ACNC has issued an exposure draft to identify institutions which
would be eligible for registration as health promotion charities.
It has drawn on the ATOs tax ruling 2004/08 and interpreted the
definition of "institution whose principal activity is to
promote the prevention or control of diseases in human
The underlying rule in determining whether an institution is
charitable is to study its objects. Activity is usually a secondary
consideration. This therefore may create tension between the
objects of an institution and whether its activities pursue those
"Disease" has a broad interpretation to encompass both
physical and mental illnesses. There may be some situations where
ACNC will need to call on experts for determination as to whether a
particular illness is a mental illness. Physical symptoms are not
"disease" but may lead to "disease" eg ACNC
cites, obesity which can lead to heart disease or diabetes. ACNC
will be open to advice from health authorities on identification of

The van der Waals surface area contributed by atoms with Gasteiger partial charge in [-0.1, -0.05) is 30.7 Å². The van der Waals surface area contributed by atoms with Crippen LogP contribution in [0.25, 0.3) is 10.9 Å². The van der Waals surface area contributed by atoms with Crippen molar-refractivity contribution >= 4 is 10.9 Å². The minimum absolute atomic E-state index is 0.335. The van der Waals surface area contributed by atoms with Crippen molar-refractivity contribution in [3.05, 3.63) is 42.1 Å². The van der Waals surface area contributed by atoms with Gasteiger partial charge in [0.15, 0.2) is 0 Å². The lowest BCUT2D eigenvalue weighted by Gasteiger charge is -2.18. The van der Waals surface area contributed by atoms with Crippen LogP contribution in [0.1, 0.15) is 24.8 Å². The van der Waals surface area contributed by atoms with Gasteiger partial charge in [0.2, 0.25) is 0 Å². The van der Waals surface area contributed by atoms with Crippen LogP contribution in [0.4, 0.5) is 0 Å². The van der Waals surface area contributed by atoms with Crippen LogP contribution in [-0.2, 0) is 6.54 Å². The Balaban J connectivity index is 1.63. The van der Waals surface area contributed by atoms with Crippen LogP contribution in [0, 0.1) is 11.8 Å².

new or emerging diseases.
ACNC needs to identify whether the activities being undertaken
are aimed at "promoting the prevention or control" of a
particular disease. The exposure draft distinguishes the concept of
"promotion" from the broader activity of
"prevention" or "control", eg promotion of
public awareness would qualify, but actual research, may not. This
distinction may be difficult to discern, so, we will watch to see
if any submissions received (due before 15 February, 2015) suggest
any change is made.
There will also be some interest in whether an entity whose sole
purpose is fundraising, for another charity that, for example, is
providing treatment, would itself be an eligible health promotion
charity. Commissioner of Taxation v Word Investments  HCA
55 and Commissioner of Taxation v The Hunger Project Australia
 FCAFC 69 both recognised fund raising entities as
eligible charities themselves.
ACNC will also analyse the constitution of an institution
seeking registration, and will study the website of that
institution. Websites are often advertisements for charities and
may not accurately reflect the objects within the constitution nor
the activities which the charity carries out. Charities should be
alerted to monitor the content of their websites so as to not
misrepresent their role.
The content of this article is intended to provide a general
guide to the subject matter. Specialist advice should be sought
about your specific circumstances.
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